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Sen. Wyden Introduces Data Caps Bill

December 20, 2012. Sen. Ron Wyden (D-OR) introduced S 3703 [LOC | WW | PDF], the "Data Cap Integrity Act of 2012".

This bill would provide that internet access service providers must obtain permission from the Federal Communications Commission (FCC) before they can impose a "data cap".

It would require the FCC to write and enforce rules that regulate internet access service providers' service and pricing plans.

It provides that "An Internet service provider may not impose a data cap on the consumers of the provider unless the provider is certified by the Commission".

This bill will certainly not be enacted in the few remaining days of the 112th Congress. It is unlikely to be enacted in the 113th Congress. Sen. Wyden has likely introduced this bill to influence public debate about usage based pricing (UBP) for consumer broadband access, and to influence business practices and pricing plans.

Service providers spend immense amounts to build and maintain networks and provide service. They sell service to customers. This entails pricing. However, broadband access is unusual in that it is currently largely a fixed price service. In market economies consumers pay for almost all goods and services according to how much they consume. This holds for things ranging from gasoline and groceries to legal services.

UBP limits the amount that consumers consumer, and is fundamental to the allocation of goods and services by markets.

The bill would also require FCC permission for any "fee-based structure with the purpose of limiting the bits a consumer of an Internet service provider may download". But then, limiting consumption is what UBP does. The bill thus verges on regulating any UBP for broadband access.

Under this bill, the FCC could approve data caps or other forms of UBP. But, the regulatory criteria set forth in the bill are vague. The bill sets a reasonableness standard. It also employs meaningless phrases, such as "Smart Data Caps Instead of Dumb Ones".

Some interests groups, such as the Public Knowledge (PK) have opposed data caps. See for example, April 23, 2012, paper titled "Know Your Limits: Considering the Role of Data Caps and Usage Based Billing in Internet Access Service". That paper praised flat rate price plans, and criticized both UBP plans and data caps on flat rate plans. See also, story titled "Public Knowledge Paper Urges FCC Oversight of BIAS Pricing Plans" in TLJ Daily E-Mail Alert No. 2,380, April 25, 2012.

Others, such as the Phoenix Center for Advanced Legal & Economic Public Policy Studies and the National Cable and Telecommunications Association (NCTA) have defended UBP. See, May 23, 2012 paper [6 pages in PDF] titled "A Most Egregious Act? The Impact on Consumers of Usage-Based Pricing", and story titled "Phoenix Center Defends BIAS UBP" in TLJ Daily E-Mail Alert No. 2,385, May 23, 2012.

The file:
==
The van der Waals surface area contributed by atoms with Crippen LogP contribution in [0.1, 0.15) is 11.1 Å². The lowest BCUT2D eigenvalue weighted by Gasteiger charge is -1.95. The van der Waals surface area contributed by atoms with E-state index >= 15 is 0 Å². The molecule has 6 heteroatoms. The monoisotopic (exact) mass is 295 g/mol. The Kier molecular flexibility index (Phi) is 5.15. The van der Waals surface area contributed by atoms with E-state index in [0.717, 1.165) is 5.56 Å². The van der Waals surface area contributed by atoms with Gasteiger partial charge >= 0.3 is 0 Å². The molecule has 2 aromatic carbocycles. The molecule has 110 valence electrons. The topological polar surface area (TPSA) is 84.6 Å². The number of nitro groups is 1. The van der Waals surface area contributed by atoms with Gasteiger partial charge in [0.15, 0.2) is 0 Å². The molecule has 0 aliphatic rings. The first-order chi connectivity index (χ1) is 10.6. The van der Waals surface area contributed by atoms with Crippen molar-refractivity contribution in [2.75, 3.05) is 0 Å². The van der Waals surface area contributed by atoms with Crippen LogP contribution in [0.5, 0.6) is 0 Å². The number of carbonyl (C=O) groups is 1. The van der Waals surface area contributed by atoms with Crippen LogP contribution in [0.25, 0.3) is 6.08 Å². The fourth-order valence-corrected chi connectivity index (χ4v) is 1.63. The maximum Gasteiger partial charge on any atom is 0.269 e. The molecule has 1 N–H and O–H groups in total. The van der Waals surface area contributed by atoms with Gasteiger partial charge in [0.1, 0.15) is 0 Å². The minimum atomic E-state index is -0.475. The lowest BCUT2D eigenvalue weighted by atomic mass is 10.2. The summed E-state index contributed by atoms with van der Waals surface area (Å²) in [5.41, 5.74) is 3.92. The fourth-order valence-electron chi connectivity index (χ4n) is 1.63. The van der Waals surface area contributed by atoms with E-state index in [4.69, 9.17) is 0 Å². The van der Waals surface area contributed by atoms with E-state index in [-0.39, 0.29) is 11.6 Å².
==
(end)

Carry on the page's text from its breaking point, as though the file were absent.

See also,  paper [18 pages in PDF] titled "The Economics of Usage-Based Pricing in Local Broadband Markets"., and story titled "Paper Argues that Broadband UBP Would Promote Consumer Welfare and Encourage Investment" in TLJ Daily E-Mail Alert No. 2,495, December 20, 2012.

Sen. Wyden's bill would institute FCC regulation of "data caps". Data caps are inseparable from pricing. The concept of data caps is that the service provider offers broadband at a fixed price per month, provided that the user does not exceed a certain level of consumption. If the consumer exceed that level, the price increases.

However, Sen. Wyden has introduced a bill that attempts to separate the concept of consumption from the concept of pricing. The word "price" appears nowhere in the bill. Neither does the phrase "usage based pricing". The definition of "data cap" makes no reference to prices, or even charging of consumers, as if service providers gave service away for free.

Sen. Ron WydenThus, Sen. Wyden (at right), and his allies in this debate, may henceforth assert they are not advocating price regulation.

Sen. Wyden stated in a release that "Americans are increasingly tethered to the Internet and connecting more devices to it, but they donít really have the tools to effectively manage data consumption across their networks ... Data caps create challenges for consumers and run the risk of undermining innovation in the digital economy if they are imposed bluntly and not designed to truly manage network congestion."

This bill also states that "It is the sense of Congress" that the FCC "should continue its work to ensure that consumers of Internet services are clearly and consistently provided information that describes the services they are purchasing, including -- (1) the cost of the services they are purchasing; (2) the a rate of the upload and download speed that the consumer is paying for; (3) service limits the Internet service provider establishes for purposes of network management, including bandwidth throttling or rate limiting; (4) contract term; and (5) legal and privacy policies."

The NCTA stated in a release that "Regrettably, this ill-conceived legislation ignores the substantial pro-consumer benefits of usage-based pricing. While congestion management may be one effect of tiered pricing, the primary benefits are consumer choice and fairness. Usage tiers give consumers more choices to better fit their bandwidth needs, and they rightly distinguish between low-volume users and high-volume users as is true for many products and services."

See also, PK release praising this bill.

(Published in TLJ Daily E-Mail Alert No. 2,496, December 21, 2012.)